There’s such a mountain of dreck and garbage in content marketing today that it’s burying all the good stuff. And that doesn’t include anything that’s generated by AI programs. Most of it is mediocre garbage created by barely-skilled practitioners who pray at the altar of First thought = best thought.
We miss out on all the good content because it’s buried by the same repetitive, 101-level nonsense — 5 Content Marketing Secrets (#1: Write good stuff) — that tens of thousands of other content marketers just sort of blurged out.
If content marketers want to stand out from the crowd, they need to be big and bold.
Fifteen years ago, when social media and blogging were just catching on, you could dominate your industry just by being on social media and having a blog.
Nowadays, you can’t not be online. You will be absolutely crushed by those companies that do. Imagine being dominated by another company that blogs once every three months and tweets every two weeks.
Enough With the 101-Level Content
That means creating stellar content. You can’t write the same introductory 101-level garbage that everyone else is. It’s been overdone, and you’re not going to stand out.
Do a quick Google search for your job or industry and the word “secrets.” Go ahead, I’ll wait.
. . .
How many results showed up? How many of them said the same thing over and over and over?
As you perused the results, were the top results from well-established brands with a major online presence and thousands of articles? Of course, they were. No one is going to supplant them without a lot of time, money, and effort. A lot of it.
When I did a search for “content marketing secrets,” not only were there 114 million results, but number one on the list was Hubspot, and the top info card was from ClassyCareerGirl.com.
So what sort of chance do I have of trying to rank #1 for that particular keyword? I would need to start a campaign that would take 80 hours per week, generate thousands of articles, and I would spend years doing social media promotion, and I would still be behind.
So rather than repeating that effort and writing the 114,000,001st “content marketing secrets” article, why not do something bolder?
Be Bold In Your Content Marketing
I’d love to see content marketers be big and brassy with their efforts. Don’t just limit yourself to blog articles. Do something out of the ordinary, something more challenging that not everyone else does. For example, you could:
- Write a book on your subject. Not just a 30-page ebook either, but a serious tome about your specialist subject. Nothing says, “I know a lot about this” like a book.
- Write a NOVEL about your subject. Remember The One-Minute Manager and Who Moved My Cheese? Those are technically non-fiction books called business parables. They’re stories that teach lessons through storytelling, not a dry recitation of facts. I’m currently working on a business parable for a client about his leadership philosophy.
- Record a podcast. Some of the best practitioners in their field have podcasts, which is how they become leaders in their brands. There are podcasts on marketing, manufacturing, entrepreneurship, dental practice, and accounting. If you can think of it, chances are there’s a podcast. But there’s not your podcast.*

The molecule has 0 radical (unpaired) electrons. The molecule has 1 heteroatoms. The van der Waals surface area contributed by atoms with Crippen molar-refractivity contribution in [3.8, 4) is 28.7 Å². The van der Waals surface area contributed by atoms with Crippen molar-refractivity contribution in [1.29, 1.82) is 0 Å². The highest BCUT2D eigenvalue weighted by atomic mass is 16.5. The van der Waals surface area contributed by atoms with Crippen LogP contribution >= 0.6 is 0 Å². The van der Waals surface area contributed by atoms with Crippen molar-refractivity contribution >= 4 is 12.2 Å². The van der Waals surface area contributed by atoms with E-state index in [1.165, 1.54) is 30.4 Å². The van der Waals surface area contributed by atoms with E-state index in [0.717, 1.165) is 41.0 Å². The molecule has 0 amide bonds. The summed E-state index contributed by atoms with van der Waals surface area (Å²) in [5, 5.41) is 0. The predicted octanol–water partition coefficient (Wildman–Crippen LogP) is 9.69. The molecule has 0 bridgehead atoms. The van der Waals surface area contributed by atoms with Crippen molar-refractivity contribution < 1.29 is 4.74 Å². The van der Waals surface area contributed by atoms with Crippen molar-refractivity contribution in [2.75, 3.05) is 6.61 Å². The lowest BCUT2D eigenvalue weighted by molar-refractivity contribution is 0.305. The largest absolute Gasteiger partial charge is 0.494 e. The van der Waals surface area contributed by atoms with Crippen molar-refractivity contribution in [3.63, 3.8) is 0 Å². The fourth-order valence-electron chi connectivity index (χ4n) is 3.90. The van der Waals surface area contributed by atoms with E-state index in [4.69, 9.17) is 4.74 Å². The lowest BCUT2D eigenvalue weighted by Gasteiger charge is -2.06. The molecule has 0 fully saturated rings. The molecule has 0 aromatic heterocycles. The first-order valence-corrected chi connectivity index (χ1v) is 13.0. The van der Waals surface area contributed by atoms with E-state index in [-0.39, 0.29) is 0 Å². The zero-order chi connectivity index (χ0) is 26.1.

- Write a graphic novel. I’d love to see a bank or wealth management firm teach kids about financial literacy, but with a graphic novel. Everyone’s got books and lesson plans to teach financial literacy, but no one has done it with a comic book. Now that’s bold!
- Create an audio drama. If you’ve ever listened to old-time radio or modern audio drama (same thing, different names), then you understand the power of audio storytelling. Create characters, create a conflict (plot), and build a story around it. Hell, Matt Damon and Ben Affleck made a movie about a shoe! So don’t tell me you can’t tell a story about your field.
- Better yet, make it an episodic soap opera. I would absolutely listen to a podcast about life at an insurance company that insures against superhero damage. You could use each episode to explain a small bit about the insurance industry — Acts of God, natural disasters, etc. — but make it fun to listen to as well.
- Make a movie. See above about Damon and Affleck’s “Air.”
- Do a weekly video series. Rand Fishkin, founder of Moz and Wil Wheaton lookalike, established himself as the King of SEO with his weekly Whiteboard Friday videos, which Moz continued with after Rand left the company. Create weekly whiteboard videos that show you explaining a particular topic or concept to your audience.
* Tip: Podcasts make great sales tools. Invite your sales prospects to be interviewed on your podcast. They may not take your sales call, but they’ll be happy to be on your podcast. And they’ll remember you and what you do later.
That’s how you can be bold. That’s how you can make content that’s better than the average, run-of-the-mill content that’s burying all the good stuff. You can make things that stand out and catch people’s attention in a way that regular blog articles — like this one, I know — just can’t do.
And if you have any questions about book writing, blogging, writing audio dramas, podcasting, or content marketing in general, let me know. I’ve done all of that, and am happy to give advice and recommendations.
Photo credit: McFadden Publications, Feb. 1939 (Wikimedia Commons, Public Domain)